This earthquake occured on Saturday 2 May 2020 at 12:51:05 UTC at 25.70°E – 34.14°N, ~95 km south of the town of Ierapetra
Figure 1: location of the earthquake
Download the list of the events of magnitude > 4 reported in the EMSC catalog for the four days 1-4 May 2020 and the area 24-27° / 33-36° (long/lat) in CSV format and KML (compressed) format
The focal mechanisms reported by EMSC indicate a low angle reverse fault at a shallow depth of 13.6 ± 6.4 km (average and r.m.s. scatter of the ten solutions).
Figure 2: Focal mechanisms from various agencies
The GCMT parameters for the earthquake are Mw = 6.6, centroid depth 12.0 km, azimuth 257°, dip 24°, rake 71°, Mo = 1.01 1019 Nm
A small tsunami was observed at Ierapetra, see this video.
Figure 3: Video made at Ierapetra at the arrival time of the tsunami (youtube)
The tsunami was recorded by the tide gauge of Ierapetra (NOA-04) which is one of the tide gauges used by Hellenic National Tsunami Warning Centre (HL-NTWC) for the operational monitoring and tsunami alerts in Greece.
Figure 4: Sea level at the tide gauge of Ierapetra from ~9am UTC to ~11pm UTC
The data at 1 mn sampling rate can be downloaded from the NOA-04 tide gauge web page of here for the period 2020/05/02 00:00 – 2020/05/04 15:00. Click here to see the other tide gauge data available through the JRC web portal.
Figure 5: Location of the tide gauge guessed using the map provided by the JRC portal.
Figure 6: Retrieval of the tides. For the daily component (amplitude 25 mm) the minimisation between observations and model is made in the time window that precedes the earthquake 00:00 – 12:50. The estimation of the short term component is made in the time window 11:00 – 12:36, as the structures of the waves is stable during that time window with amplitude 11.3 mm and period 948 s.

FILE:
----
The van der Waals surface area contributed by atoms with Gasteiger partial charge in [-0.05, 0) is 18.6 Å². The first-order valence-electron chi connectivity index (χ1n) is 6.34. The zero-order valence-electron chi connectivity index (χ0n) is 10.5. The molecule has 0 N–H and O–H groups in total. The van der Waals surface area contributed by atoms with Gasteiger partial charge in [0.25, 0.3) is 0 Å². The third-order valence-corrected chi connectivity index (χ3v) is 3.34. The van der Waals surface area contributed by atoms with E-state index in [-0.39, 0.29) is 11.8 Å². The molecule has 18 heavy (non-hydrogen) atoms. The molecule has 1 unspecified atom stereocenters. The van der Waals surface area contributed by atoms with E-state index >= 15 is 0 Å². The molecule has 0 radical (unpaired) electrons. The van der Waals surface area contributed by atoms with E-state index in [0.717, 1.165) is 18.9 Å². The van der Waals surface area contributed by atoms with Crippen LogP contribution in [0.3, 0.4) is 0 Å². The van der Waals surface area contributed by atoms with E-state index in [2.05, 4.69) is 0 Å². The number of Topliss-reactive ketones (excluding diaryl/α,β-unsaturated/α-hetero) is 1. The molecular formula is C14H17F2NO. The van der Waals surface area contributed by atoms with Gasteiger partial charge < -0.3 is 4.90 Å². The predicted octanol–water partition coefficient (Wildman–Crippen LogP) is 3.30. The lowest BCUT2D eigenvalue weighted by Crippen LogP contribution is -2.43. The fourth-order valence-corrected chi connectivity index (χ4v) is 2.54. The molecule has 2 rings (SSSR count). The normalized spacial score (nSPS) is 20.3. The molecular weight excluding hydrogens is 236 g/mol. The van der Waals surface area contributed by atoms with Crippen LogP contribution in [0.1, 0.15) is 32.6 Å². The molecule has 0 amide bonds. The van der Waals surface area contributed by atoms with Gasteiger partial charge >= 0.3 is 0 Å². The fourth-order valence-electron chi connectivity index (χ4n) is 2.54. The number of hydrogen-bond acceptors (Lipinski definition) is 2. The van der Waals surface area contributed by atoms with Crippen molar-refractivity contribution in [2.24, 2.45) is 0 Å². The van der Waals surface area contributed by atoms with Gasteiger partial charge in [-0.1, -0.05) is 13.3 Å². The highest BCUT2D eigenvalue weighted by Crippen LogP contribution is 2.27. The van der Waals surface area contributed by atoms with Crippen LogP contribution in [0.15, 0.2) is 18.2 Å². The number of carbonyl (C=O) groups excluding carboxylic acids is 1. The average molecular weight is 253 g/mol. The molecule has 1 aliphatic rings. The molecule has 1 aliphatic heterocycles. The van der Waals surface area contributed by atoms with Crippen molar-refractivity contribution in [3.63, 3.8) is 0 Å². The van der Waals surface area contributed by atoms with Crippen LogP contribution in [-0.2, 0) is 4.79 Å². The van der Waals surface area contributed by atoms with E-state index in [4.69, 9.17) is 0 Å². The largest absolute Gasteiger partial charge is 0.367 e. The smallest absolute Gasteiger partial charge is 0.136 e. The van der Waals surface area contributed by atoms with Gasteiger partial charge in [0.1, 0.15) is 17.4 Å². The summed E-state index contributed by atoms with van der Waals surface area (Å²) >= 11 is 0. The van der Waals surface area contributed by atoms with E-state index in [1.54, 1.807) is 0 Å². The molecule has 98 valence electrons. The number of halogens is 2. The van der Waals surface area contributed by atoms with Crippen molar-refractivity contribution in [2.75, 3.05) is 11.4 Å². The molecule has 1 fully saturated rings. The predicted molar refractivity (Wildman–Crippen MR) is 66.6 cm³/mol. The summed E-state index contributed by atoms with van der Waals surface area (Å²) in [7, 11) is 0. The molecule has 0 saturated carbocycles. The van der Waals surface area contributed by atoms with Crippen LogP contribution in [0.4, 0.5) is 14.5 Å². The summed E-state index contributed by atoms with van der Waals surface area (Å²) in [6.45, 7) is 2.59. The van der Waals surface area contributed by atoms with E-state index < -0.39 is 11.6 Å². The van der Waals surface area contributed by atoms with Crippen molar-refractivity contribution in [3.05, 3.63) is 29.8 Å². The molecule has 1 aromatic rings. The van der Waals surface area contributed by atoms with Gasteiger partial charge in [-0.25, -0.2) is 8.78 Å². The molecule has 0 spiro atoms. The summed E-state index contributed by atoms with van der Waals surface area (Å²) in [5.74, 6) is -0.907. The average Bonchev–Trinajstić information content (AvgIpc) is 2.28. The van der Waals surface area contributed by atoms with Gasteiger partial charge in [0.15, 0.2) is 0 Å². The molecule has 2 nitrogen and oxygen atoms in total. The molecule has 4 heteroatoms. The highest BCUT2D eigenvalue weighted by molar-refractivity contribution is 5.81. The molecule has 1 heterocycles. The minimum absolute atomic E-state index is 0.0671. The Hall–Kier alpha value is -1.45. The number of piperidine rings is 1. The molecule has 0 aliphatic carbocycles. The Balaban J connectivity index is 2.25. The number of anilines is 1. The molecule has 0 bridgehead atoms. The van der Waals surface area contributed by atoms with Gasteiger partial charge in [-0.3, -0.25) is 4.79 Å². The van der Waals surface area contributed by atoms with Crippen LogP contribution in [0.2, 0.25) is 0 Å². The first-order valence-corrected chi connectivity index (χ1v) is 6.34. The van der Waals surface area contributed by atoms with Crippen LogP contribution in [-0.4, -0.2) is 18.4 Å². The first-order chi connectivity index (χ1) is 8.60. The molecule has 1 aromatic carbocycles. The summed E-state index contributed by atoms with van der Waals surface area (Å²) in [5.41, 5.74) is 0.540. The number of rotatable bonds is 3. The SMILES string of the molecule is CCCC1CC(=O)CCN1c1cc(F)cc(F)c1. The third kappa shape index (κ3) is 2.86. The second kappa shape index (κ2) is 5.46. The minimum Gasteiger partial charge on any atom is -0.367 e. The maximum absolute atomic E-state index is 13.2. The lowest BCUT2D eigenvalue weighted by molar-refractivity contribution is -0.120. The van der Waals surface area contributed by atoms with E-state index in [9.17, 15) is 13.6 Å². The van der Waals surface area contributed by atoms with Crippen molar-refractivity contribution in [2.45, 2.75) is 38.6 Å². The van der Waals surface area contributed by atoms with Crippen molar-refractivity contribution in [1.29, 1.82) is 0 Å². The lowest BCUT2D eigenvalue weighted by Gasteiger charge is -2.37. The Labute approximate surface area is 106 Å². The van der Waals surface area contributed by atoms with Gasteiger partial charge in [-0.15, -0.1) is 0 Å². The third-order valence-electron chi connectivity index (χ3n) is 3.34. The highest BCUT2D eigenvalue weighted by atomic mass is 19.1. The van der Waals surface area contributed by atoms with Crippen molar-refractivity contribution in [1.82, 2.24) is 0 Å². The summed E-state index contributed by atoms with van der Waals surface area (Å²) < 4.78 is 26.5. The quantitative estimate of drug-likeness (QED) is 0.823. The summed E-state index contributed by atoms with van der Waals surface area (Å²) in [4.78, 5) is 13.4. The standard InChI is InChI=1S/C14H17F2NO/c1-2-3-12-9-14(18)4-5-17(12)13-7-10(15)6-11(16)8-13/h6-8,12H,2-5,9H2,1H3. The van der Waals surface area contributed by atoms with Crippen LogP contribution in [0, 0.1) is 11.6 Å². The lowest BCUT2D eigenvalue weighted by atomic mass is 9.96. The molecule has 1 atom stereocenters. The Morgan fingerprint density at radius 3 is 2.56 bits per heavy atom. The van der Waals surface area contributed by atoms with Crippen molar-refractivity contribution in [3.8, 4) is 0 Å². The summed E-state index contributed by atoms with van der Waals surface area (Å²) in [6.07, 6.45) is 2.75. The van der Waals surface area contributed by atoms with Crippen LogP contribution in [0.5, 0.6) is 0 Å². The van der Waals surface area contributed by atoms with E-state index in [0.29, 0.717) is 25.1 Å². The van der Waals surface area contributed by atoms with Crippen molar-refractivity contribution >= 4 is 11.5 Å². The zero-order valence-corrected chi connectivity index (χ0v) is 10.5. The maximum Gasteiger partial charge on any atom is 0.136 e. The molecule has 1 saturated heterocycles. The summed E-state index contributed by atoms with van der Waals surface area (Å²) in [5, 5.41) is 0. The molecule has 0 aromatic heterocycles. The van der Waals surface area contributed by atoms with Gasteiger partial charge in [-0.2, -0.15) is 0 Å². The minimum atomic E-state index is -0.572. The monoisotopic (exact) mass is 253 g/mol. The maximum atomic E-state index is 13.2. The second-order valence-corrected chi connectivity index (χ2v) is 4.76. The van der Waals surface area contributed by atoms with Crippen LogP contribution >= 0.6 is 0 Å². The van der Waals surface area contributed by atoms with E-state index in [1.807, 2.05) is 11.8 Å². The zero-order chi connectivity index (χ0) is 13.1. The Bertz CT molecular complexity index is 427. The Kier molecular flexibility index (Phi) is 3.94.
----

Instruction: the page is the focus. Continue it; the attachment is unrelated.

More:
Figure 7: Detail of the tide gauge recording after removal of the daily component of the tides. The short term component is not removed but the best fitting model (tuned for the time intervan 11:00 – 12:36) is plotted. We see that the first sample detecting the tsunami signal is the sample of 13:08 UTC wich a movement of the sea towards up of 40 mm with respect to sample acquired one minute before.
In the south of Crete there are other tide gauge reported in literature, PaleoChora in southwester Crete and Gadvos belonging to the hellenic navy, but we could not find data from those stations for this event.
Model of tsunami calculated with CLIONA (©CEA/DASE) by Simon Bufféral
The waveform is extracted from the model at six stations: two of them real, IPRT (Ierapetra, NOA-04) and PLCR (Paleochora), see details above, and four fictitious, AGGL (Agia Galini), ARVI (Arvi), CRUS (Chrysi island), GDRS (Goudouras). Their coordinates are:
- AGGL: 24.693°E, 35.094°N
- ARVI: 25.455°E, 34.986°N
- CRUS: 25.701°E, 34.878°N
- GDRS: 26.091°E, 35.009°N
- IRPT: 25.742°E, 35.006°N
- PLCR: 23.685°E, 35.227°N
Figure 8: Location of the real (IRPT, PLCR) and fictitious tide gauges. The black rectangle is the location of the fault used in the model, and the motion of the sea is represented at the time 0.